The best time of the year to visit the Kimberley happens to be when it’s cold and wet down here in Perth and that makes it the perfect place for a winter escape. From the magic of the red pindan soil and the pristine waters of remote waterfalls and ancient gorges, to the striped beehive domes at Purnululu National Park – it’s a must-see on everyone’s list.

In a region that’s three times the size of England, the list of things to do is never-ending, but here are ten of the best, courtesy of photographer Alex Pantazis, who also provided all of the stunning photos (follow her on Instagram).

GO CHASING WATERFALLS

Ignore TLC, DO go chasing waterfalls, and there’s no shortage of them in the Kimberley. Some of the more popular, and safe ones to swim at, are located along the Gibb River Road and include Bell Gorge, Manning Gorge, Galvans Gorge, and Emma Gorge. However, one of the most picturesque waterfalls, Mitchell Falls, is a four-tiered fall that is located in the far north of Kimberley on the Mitchell Plateau. It is accessed by helicopter or a 4WD-only track off the Gibb River Road.

The Kimberley is also home to the world’s only horizontal waterfalls. Located in Talbot Bay in the Buccaneer Archipelago, David Attenborough has described the falls as “one of the greatest natural wonders of the world”.


WATCH SUNSETS ON CABLE BEACH

There’s no better place in Broome to watch sunset from than Cable Beach. With 22 kilometres of pristine white sand and turquoise water, it’s perfect for swimming or spending the afternoon on the beach, with deck chairs and beach umbrellas available to hire. Cable Beach is also famous for its camel rides and in the late afternoon you’re able to watch the sun set over the Indian Ocean from one of the many camel trains that operate daily in the dry season.


TEST OUT THE ACOUSTICS IN CATHEDRAL GORGE

Cathedral Gorge is located within the Bungle Bungle ranges at the southern end of Purnululu National Park. A natural amphitheatre, the acoustics in Cathedral Gorge are amazing – don’t forget to have a go singing here (or bring a friend who can!). The trail to get to the gorge takes you past the iconic red and black striped beehive domes formed by millions of years of erosion. Purnululu National Park was World Heritage listed in 2003 and is one of only two World Heritage listed sites in Western Australia.


EXPLORE AN UNDERGROUND CREEK AND CAVE SYSTEM

Tunnel Creek is a 750 metre long underground tunnel and is Western Australia’s oldest cave system. It was once a hideout for Aboriginal (Bunuba) leader and resistance fighter, Jandamarra. Part of the walk involves wading through pools of water in the dark – so bring along a good torch, a pair of shoes you don’t mind getting wet and a sense of adventure! Keep an eye out for the freshwater crocodiles that live there as well as aboriginal rock art on the walls by the entrances.


SLEEP BENEATH THE STARS

That camping cliché ‘why settle for a five star hotel when you can sleep under a thousand star sky’ is nowhere truer than the Kimberley. With some of the darkest skies in the world (thanks to the absence of light pollution) spotting the Milky Way (and its core), constellations and even the Magellanic Clouds has never been easier. Bonus points if you manage to set up your swag beneath a boab tree. Unique to parts of the Kimberley, some of the trees have been dated as being over 1500 years old.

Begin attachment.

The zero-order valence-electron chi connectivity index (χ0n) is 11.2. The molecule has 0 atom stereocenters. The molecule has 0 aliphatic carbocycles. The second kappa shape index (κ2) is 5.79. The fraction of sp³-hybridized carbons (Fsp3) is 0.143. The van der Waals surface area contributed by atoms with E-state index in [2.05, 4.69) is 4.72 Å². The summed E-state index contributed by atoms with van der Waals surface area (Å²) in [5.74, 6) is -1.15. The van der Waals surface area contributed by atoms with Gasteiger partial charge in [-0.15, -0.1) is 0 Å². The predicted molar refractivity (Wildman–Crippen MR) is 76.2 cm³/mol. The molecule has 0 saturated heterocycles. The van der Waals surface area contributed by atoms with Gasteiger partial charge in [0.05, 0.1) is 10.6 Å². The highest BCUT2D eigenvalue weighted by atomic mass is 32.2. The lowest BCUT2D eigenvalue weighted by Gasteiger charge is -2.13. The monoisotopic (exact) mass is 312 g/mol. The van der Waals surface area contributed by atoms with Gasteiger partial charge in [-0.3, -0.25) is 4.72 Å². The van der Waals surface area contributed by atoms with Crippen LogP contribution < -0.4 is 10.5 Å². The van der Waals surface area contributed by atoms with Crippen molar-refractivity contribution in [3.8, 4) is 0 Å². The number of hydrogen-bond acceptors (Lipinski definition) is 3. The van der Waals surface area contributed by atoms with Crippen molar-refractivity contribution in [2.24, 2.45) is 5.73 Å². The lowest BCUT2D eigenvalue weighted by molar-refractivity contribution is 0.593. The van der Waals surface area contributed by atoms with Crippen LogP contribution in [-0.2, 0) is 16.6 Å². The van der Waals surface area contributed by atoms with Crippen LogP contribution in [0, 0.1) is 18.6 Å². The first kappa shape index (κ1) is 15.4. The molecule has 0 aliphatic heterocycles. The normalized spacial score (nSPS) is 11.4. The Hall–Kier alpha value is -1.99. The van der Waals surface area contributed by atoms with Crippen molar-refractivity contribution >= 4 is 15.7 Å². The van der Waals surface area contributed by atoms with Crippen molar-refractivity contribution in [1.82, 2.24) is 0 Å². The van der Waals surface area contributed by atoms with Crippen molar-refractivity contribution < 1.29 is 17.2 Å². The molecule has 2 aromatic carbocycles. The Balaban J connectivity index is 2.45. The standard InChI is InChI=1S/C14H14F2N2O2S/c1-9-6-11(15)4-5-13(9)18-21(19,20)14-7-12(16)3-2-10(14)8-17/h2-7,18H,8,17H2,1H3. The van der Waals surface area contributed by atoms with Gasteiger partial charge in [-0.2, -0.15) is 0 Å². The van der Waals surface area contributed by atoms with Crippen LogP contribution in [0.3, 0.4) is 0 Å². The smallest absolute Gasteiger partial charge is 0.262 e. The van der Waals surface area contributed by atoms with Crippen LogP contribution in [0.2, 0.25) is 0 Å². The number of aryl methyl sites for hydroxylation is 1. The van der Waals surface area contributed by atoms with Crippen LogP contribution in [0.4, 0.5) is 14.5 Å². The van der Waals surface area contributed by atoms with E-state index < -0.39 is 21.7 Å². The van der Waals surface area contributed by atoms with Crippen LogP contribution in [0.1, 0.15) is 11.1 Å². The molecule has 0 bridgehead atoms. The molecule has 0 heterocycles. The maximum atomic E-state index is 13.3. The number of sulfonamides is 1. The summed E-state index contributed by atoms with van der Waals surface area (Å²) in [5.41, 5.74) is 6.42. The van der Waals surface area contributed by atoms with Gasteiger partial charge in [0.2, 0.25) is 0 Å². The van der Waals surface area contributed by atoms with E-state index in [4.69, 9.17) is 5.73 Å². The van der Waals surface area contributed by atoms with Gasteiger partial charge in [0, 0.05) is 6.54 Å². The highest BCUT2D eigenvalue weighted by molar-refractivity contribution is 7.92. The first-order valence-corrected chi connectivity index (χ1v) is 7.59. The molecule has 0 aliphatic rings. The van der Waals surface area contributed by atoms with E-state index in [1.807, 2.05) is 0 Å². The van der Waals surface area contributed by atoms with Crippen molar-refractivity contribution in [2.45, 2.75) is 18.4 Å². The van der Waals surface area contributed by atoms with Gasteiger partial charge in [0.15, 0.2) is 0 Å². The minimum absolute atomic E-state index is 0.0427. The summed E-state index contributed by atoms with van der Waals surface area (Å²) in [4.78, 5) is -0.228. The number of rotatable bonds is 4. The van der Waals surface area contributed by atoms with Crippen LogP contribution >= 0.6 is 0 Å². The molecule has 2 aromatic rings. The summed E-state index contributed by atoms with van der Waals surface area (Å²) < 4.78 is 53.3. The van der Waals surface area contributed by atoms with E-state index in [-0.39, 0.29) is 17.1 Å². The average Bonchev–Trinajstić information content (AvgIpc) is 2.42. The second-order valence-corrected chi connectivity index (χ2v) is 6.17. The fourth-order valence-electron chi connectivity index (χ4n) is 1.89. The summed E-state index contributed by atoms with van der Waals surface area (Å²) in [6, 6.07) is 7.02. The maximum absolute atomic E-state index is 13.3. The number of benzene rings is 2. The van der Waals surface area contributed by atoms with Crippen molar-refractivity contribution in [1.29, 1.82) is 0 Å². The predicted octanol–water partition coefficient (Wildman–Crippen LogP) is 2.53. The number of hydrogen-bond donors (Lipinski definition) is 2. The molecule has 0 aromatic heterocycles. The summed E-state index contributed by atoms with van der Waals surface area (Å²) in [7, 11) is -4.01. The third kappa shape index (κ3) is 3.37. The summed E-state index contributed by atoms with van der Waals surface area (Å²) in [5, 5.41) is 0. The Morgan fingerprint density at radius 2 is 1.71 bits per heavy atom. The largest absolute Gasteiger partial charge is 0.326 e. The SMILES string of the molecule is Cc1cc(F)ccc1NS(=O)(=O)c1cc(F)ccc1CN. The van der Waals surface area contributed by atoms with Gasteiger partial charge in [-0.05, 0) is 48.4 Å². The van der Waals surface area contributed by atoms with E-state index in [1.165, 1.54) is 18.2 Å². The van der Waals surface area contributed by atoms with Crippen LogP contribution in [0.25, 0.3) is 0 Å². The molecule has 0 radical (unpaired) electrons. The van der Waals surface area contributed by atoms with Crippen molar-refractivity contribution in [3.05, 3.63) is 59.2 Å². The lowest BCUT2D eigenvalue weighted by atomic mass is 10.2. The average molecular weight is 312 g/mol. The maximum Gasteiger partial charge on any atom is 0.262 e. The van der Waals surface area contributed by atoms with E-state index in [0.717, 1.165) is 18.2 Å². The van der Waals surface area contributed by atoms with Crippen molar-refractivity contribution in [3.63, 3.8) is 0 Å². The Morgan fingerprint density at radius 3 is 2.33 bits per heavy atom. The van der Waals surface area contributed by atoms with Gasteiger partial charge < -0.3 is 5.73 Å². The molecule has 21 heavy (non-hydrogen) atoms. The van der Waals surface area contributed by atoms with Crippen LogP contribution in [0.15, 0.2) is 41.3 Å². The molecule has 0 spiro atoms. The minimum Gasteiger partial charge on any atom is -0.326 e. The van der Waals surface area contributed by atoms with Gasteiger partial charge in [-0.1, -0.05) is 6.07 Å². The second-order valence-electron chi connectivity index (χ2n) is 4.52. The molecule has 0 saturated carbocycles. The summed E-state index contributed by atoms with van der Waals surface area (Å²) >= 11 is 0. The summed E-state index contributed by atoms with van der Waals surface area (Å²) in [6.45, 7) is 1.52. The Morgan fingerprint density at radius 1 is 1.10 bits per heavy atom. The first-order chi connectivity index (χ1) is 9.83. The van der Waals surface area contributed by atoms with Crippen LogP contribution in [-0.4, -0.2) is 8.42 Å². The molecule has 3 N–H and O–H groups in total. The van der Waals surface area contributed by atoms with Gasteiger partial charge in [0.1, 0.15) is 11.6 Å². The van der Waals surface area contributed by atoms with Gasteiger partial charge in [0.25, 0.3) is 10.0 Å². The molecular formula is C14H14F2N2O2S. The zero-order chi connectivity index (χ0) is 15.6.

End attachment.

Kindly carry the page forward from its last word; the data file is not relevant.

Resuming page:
HIT THE GIBB RIVER ROAD

The 660km unsealed road was first established as a way to transfer cattle from the outback Kimberley stations to the towns of Wyndham and Derby. It’s now described as one of Australia’s ‘greatest 4WD adventures’. Allow at least a week to explore the many gorges and aboriginal art sites in the region.


GO CROC SPOTTING AND SEARCH FOR FOSSILS

Windjana Gorge is a 3.5 km gorge that was part of an ancient barrier reef system. 375 million years ago the southern part of the Kimberley was underwater and the fossilised remains of marine life from this period are found in the gorge’s limestone walls. A highlight when visiting is spotting the many freshwater crocodiles that call the gorge home and are usually found lining the water’s edge.


ENJOY THE VIEW FROM ONE OF AUSTRALIA’S BEST INFINITY POOLS

The Lake Argyle Caravan Park has the pool with the best views in the Kimberley, if not all of Australia. You can access the pool for a small $10 fee even if you’re not staying at the caravan park and with a view like this it’s well worth it! Lake Argyle is Australia’s largest man-made lake and about 18 times the size of Sydney Harbour.


EXPLORE ECHIDNA CHASM

Echidna Chasm is located at the northern side of Purnululu National Park and worth the drive to that side of the park. The chasm is 750 metres long and in places less than a metre wide. We’ve always tried to time our visits to Echidna Chasm for around midday when the sun is directly overhead making the 200 metre high chasm walls glow a deep orange colour.


EXPLORE SOME ANCIENT GORGES

The Kimberley is filled with ancient gorges and many, like Bell, Manning and Galvans gorge are saltwater crocodile-free and safe to swim and explore. While you’re at Manning and Galvans gorge keep an eye out at for the Bradshaw and Wandjina rock art on the gorge walls. Boat tours also operate in a few of the gorges such as Chamberlain Gorge at El Questro station and Geikie Gorge, near Fitzroy Crossing, where the Fitzroy river has carved a 30 metre deep gorge through the ancient remains of the limestone reef system.

Where did we miss? Let us know at hi@perthisok.com.

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